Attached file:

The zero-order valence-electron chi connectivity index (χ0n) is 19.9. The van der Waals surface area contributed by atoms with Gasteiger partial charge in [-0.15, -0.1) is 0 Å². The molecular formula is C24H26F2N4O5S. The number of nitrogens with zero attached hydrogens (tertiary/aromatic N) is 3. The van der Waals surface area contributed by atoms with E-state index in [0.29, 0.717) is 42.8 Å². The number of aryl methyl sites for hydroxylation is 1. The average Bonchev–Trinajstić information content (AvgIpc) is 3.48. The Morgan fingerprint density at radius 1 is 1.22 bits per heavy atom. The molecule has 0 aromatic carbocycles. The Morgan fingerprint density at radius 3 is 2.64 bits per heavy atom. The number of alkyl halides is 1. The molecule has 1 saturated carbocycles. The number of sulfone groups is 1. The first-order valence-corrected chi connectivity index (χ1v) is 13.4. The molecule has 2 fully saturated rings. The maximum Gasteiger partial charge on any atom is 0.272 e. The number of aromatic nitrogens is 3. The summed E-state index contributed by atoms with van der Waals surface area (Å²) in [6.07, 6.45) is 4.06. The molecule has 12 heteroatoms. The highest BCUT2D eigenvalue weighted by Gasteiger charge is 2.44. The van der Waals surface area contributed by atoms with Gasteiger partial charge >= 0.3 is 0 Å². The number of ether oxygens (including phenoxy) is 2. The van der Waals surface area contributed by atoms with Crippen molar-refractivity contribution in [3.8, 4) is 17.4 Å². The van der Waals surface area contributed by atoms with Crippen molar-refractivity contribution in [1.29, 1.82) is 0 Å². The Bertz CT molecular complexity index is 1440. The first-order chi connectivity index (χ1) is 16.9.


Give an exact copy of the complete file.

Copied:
The zero-order valence-electron chi connectivity index (χ0n) is 19.9. The van der Waals surface area contributed by atoms with Gasteiger partial charge in [-0.15, -0.1) is 0 Å². The molecular formula is C24H26F2N4O5S. The number of nitrogens with zero attached hydrogens (tertiary/aromatic N) is 3. The van der Waals surface area contributed by atoms with E-state index in [0.29, 0.717) is 42.8 Å². The number of aryl methyl sites for hydroxylation is 1. The average Bonchev–Trinajstić information content (AvgIpc) is 3.48. The Morgan fingerprint density at radius 1 is 1.22 bits per heavy atom. The molecule has 0 aromatic carbocycles. The Morgan fingerprint density at radius 3 is 2.64 bits per heavy atom. The number of alkyl halides is 1. The molecule has 1 saturated carbocycles. The number of sulfone groups is 1. The first-order valence-corrected chi connectivity index (χ1v) is 13.4. The molecule has 2 fully saturated rings. The maximum Gasteiger partial charge on any atom is 0.272 e. The number of aromatic nitrogens is 3. The summed E-state index contributed by atoms with van der Waals surface area (Å²) in [6.07, 6.45) is 4.06. The molecule has 12 heteroatoms. The highest BCUT2D eigenvalue weighted by Gasteiger charge is 2.44. The van der Waals surface area contributed by atoms with Gasteiger partial charge >= 0.3 is 0 Å². The number of ether oxygens (including phenoxy) is 2. The van der Waals surface area contributed by atoms with Crippen molar-refractivity contribution in [3.8, 4) is 17.4 Å². The van der Waals surface area contributed by atoms with Crippen molar-refractivity contribution in [1.29, 1.82) is 0 Å². The Bertz CT molecular complexity index is 1440. The first-order chi connectivity index (χ1) is 16.9.